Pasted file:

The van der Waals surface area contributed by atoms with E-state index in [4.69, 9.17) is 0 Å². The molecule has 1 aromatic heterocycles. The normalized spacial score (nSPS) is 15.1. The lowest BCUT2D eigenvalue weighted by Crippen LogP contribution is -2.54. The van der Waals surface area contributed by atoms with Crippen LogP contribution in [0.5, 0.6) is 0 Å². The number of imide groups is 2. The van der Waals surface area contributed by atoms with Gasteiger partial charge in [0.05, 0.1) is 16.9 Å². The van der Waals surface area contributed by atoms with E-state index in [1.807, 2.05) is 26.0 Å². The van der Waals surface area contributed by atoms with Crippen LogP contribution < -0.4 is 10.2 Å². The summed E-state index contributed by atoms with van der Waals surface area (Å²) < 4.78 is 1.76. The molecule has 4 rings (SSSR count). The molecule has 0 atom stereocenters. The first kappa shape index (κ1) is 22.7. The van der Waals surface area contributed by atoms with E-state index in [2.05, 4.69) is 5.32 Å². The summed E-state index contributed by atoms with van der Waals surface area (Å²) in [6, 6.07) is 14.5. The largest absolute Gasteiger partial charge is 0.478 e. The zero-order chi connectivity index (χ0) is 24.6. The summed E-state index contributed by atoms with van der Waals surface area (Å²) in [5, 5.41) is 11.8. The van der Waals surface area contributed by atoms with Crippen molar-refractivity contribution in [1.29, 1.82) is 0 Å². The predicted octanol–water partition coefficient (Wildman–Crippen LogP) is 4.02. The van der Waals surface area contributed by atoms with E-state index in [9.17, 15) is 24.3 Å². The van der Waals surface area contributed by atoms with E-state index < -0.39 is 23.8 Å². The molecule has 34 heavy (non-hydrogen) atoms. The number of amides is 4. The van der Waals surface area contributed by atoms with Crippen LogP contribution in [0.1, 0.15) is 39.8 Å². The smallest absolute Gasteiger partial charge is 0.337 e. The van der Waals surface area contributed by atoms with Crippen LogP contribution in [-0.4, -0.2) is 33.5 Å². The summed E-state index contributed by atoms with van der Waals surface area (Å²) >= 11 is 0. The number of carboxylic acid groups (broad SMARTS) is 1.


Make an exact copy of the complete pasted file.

The van der Waals surface area contributed by atoms with E-state index in [4.69, 9.17) is 0 Å². The molecule has 1 aromatic heterocycles. The normalized spacial score (nSPS) is 15.1. The lowest BCUT2D eigenvalue weighted by Crippen LogP contribution is -2.54. The van der Waals surface area contributed by atoms with Crippen LogP contribution in [0.5, 0.6) is 0 Å². The number of imide groups is 2. The van der Waals surface area contributed by atoms with Gasteiger partial charge in [0.05, 0.1) is 16.9 Å². The van der Waals surface area contributed by atoms with E-state index in [1.807, 2.05) is 26.0 Å². The van der Waals surface area contributed by atoms with Crippen LogP contribution < -0.4 is 10.2 Å². The summed E-state index contributed by atoms with van der Waals surface area (Å²) < 4.78 is 1.76. The molecule has 4 rings (SSSR count). The molecule has 0 atom stereocenters. The first kappa shape index (κ1) is 22.7. The van der Waals surface area contributed by atoms with E-state index in [2.05, 4.69) is 5.32 Å². The summed E-state index contributed by atoms with van der Waals surface area (Å²) in [6, 6.07) is 14.5. The largest absolute Gasteiger partial charge is 0.478 e. The zero-order chi connectivity index (χ0) is 24.6. The summed E-state index contributed by atoms with van der Waals surface area (Å²) in [5, 5.41) is 11.8. The van der Waals surface area contributed by atoms with Crippen molar-refractivity contribution in [1.29, 1.82) is 0 Å². The predicted octanol–water partition coefficient (Wildman–Crippen LogP) is 4.02. The van der Waals surface area contributed by atoms with E-state index in [9.17, 15) is 24.3 Å². The van der Waals surface area contributed by atoms with E-state index < -0.39 is 23.8 Å². The molecule has 34 heavy (non-hydrogen) atoms. The number of amides is 4. The van der Waals surface area contributed by atoms with Crippen LogP contribution in [0.1, 0.15) is 39.8 Å². The smallest absolute Gasteiger partial charge is 0.337 e. The van der Waals surface area contributed by atoms with Crippen LogP contribution in [-0.4, -0.2) is 33.5 Å². The summed E-state index contributed by atoms with van der Waals surface area (Å²) >= 11 is 0. The number of carboxylic acid groups (broad SMARTS) is 1.